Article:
Is anyone else tired of our how polarized and paralyzed our national politics have become? At a time when we desperately need creative leadership from the men and women we elect to office, I long for leaders who govern from the center of their being.
This is an inner spiritual reality, that part of each of us that carries God’s image, where we are connected to the infinite love God has for all creation. At the center of our being, we understand that we are all one family and that harm done to anyone or anything—including the Earth itself—is harm done to all. It is the part of us that knows we are loved just as we are, so we don’t have to demonize anyone or prop up our own ego and ambition at the expense of others.
Getting in touch with our true center changes the way we act in the world. It helps us roll up our sleeves and get down to what is actually needed: caring for others and caring for creation with skill, wisdom, and gentleness, as Pope Francis calls us to do in this Year of Mercy.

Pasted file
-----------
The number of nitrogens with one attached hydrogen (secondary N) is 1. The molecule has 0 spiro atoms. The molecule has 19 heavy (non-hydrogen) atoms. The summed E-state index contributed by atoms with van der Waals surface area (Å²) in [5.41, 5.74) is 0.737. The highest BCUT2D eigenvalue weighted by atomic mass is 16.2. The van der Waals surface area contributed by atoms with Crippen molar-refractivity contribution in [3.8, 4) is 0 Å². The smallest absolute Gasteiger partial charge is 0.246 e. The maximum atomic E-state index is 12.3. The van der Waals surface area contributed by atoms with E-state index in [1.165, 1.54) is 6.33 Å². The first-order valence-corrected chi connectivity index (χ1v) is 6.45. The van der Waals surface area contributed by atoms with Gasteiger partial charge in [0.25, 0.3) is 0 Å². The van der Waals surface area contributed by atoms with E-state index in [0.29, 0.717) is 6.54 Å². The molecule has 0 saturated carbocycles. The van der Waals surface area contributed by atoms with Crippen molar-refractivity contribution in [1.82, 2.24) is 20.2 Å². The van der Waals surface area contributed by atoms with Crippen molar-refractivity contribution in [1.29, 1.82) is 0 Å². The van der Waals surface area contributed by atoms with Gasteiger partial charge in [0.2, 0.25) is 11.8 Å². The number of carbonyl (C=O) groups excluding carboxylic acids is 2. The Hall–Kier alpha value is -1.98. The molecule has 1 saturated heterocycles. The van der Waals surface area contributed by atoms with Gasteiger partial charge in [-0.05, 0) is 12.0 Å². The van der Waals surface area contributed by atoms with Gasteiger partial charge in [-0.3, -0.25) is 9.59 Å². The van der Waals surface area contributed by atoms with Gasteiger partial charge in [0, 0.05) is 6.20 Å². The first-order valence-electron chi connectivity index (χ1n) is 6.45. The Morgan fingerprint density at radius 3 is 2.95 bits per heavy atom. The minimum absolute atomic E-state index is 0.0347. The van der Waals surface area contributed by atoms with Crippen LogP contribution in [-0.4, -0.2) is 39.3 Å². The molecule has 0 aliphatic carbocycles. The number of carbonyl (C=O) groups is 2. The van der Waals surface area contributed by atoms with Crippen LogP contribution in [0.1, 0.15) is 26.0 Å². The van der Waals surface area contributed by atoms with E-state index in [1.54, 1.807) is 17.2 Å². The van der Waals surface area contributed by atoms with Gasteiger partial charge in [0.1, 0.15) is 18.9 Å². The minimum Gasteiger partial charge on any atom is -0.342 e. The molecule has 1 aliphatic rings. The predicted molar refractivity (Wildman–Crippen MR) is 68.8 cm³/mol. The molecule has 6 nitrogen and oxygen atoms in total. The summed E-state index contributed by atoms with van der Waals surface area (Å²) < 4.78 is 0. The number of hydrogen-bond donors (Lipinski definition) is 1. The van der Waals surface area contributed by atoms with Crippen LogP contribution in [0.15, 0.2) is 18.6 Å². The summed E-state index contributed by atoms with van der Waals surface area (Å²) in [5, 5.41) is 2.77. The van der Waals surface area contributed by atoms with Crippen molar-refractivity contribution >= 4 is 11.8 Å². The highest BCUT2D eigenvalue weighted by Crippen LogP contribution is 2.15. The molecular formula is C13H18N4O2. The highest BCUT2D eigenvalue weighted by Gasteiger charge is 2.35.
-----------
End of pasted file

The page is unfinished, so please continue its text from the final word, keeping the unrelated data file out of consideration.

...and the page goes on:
The path to the true center doesn’t run through polls and power politics, but through coming to grips with our vulnerability. According to sociologist Brené Brown, admitting our weaknesses and our fears is the key to courage and creativity and belonging—exactly the qualities we need in our leaders, when so much is at stake for our planet and all of its peoples.
Like most spiritual practice, though, this is easy to prescribe but hard to do. In fact, opening your heart and becoming more vulnerable can be utterly terrifying. Franciscan Father Richard Rohr teaches that gateways to vulnerability are great love, great suffering, and contemplative practice. None of these are for the faint of heart.
The great secret, as Saint Paul knew so well, is that the strength God gives us when we journey to the center of our weakness is the greatest power there is. It is the power of mercy, forgiveness, and humility. This is what tunes us in to God’s love for all creation. It is what we pray for from our leaders.